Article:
Gaffe (n): an unintentional act or remark causing embarrassment to its originator; a blunder.
It’s been said that in Washington, DC, a gaffe is when a politician inadvertently tells the truth. Of course, this isn’t only a DC problem. We’ve all been there. Like that time your friend walked in with a new haircut and you accidentally let slip, “Thank god hair grows back!”. Whoops.
The Truth Hurts
All over the US, absurdly unfair voter-suppression legislation has been passed that makes it difficult and sometimes nearly impossible for specific people—minorities, students, the elderly, the poor—to get out and vote. Most politicians stay “on message” and say that these laws are meant to stop voter fraud, which sounds virtuous. Because voter fraud would be the worst, right? But strangely enough, voter fraud never happens. So, what’s the real reason that we’re seeing such awful laws popping up everywhere?
Well, let’s let some gaffe-prone politicians explain it to us!
1. Rep. Glenn Grothman, Wisconsin
When he was asked back in April how a Republican presidential candidate might win Wisconsin for the first time in 32 years, he said this:
“[W]e have photo ID, and I think photo ID is going to make a little bit of a difference as well.”
Thank you for your candor, Rep. Grothman. A true profile in courage.
2. Jim DeMint, Former South Carolina Senator
Jim DeMint loves talking about voter ID laws too. He told a St. Louis radio host in late April:
“[I]t’s something we’re working on all over the country because in the states where they do have voter ID laws you’ve seen, actually, elections begin to change towards more conservative candidates.”
During the same interview, he complained about how the governor of Virginia restored the voting rights of former felons. Pro tip: next time, Jim, remember that you’re supposed to pretend to think democracy is a great idea!
3. Fran Millar, Georgia State Senator
Fran Millar took an unusually direct and straightforward route to truth telling back in 2014: he wrote an op-ed in the Atlanta Journal-Constitution. The topic? Early voting—specifically that an early voting location (at a mall) was too convenient for African Americans. He wrote:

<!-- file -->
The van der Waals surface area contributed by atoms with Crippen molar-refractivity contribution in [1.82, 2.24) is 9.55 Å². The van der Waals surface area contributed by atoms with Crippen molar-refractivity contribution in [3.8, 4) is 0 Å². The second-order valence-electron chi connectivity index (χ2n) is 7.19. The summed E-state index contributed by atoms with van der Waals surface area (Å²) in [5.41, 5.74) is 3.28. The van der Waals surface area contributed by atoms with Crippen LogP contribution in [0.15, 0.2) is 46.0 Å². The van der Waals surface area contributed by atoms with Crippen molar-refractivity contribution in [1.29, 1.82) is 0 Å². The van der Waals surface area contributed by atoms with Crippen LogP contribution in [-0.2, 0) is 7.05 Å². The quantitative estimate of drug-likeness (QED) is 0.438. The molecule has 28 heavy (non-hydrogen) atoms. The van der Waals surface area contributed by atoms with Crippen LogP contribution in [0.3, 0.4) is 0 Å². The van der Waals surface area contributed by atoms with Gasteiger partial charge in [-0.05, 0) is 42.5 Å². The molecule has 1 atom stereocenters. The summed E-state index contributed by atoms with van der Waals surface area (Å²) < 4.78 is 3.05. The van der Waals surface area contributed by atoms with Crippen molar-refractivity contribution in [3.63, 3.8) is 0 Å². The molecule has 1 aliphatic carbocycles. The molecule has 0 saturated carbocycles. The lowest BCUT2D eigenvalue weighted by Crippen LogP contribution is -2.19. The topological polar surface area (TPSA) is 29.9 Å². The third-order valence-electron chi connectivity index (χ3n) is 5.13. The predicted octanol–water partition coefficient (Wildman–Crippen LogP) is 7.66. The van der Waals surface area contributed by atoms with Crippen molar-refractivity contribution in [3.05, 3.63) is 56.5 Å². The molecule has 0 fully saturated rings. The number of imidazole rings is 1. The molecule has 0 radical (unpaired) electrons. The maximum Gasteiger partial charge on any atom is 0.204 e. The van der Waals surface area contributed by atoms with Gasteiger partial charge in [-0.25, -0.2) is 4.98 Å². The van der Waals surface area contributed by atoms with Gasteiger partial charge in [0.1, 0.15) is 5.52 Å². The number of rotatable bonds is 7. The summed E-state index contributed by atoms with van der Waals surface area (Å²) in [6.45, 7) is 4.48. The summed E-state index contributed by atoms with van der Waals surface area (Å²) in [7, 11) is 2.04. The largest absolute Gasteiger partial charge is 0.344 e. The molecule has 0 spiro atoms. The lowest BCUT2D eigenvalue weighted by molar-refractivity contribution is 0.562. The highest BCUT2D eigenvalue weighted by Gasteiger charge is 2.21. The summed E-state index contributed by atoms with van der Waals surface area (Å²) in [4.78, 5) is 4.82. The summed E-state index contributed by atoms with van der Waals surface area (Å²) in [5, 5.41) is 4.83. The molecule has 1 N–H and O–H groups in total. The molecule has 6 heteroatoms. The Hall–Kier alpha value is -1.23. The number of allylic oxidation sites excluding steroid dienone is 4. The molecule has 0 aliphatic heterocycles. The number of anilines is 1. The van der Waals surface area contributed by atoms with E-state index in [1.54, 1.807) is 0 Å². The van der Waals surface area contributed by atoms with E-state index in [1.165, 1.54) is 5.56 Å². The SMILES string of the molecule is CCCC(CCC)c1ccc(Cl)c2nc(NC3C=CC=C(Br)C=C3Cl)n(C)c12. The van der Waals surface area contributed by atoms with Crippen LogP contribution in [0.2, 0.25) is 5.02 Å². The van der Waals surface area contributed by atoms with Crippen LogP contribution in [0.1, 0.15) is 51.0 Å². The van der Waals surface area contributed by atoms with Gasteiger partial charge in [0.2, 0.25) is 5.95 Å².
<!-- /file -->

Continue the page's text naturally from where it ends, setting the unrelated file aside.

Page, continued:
“This location is dominated by African American shoppers and it is near several large African American mega churches such as New Birth Missionary Baptist.”
Imagine trying to make voting convenient and easy. Crazy, right?
4. Mike Turzai, Pennsylvania House Majority Leader
In a speech in 2012, he revealed what everybody already knows to be true, which is obviously always a mistake in politics. In talking about his state’s voter ID law, he said that it was going to “allow Governor Romney to win the state of Pennsylvania” implying Voter ID laws weren’t a question of preventing fraud, but helping parties win elections. That doesn’t sound like of, by, and for the people to us, Mike.
5. Richard Posner, Judge, US Seventh Circuit Court of Appeals, Chicago
While his past legal influence was decidedly pro-photo ID laws, at least Richard Posner came around to the idea that these laws are unfair and a threat to our democracy…eventually. In his recent book, he writes that the law in question is in fact:
“a type of law now widely regarded as a means of voter suppression rather than of fraud prevention.”
Better late than never?
Let’s keep the pressure on so that more people can learn about the true reason these voter-suppression tactics have been put into place all over the country. We deserve a democracy that works for everyone.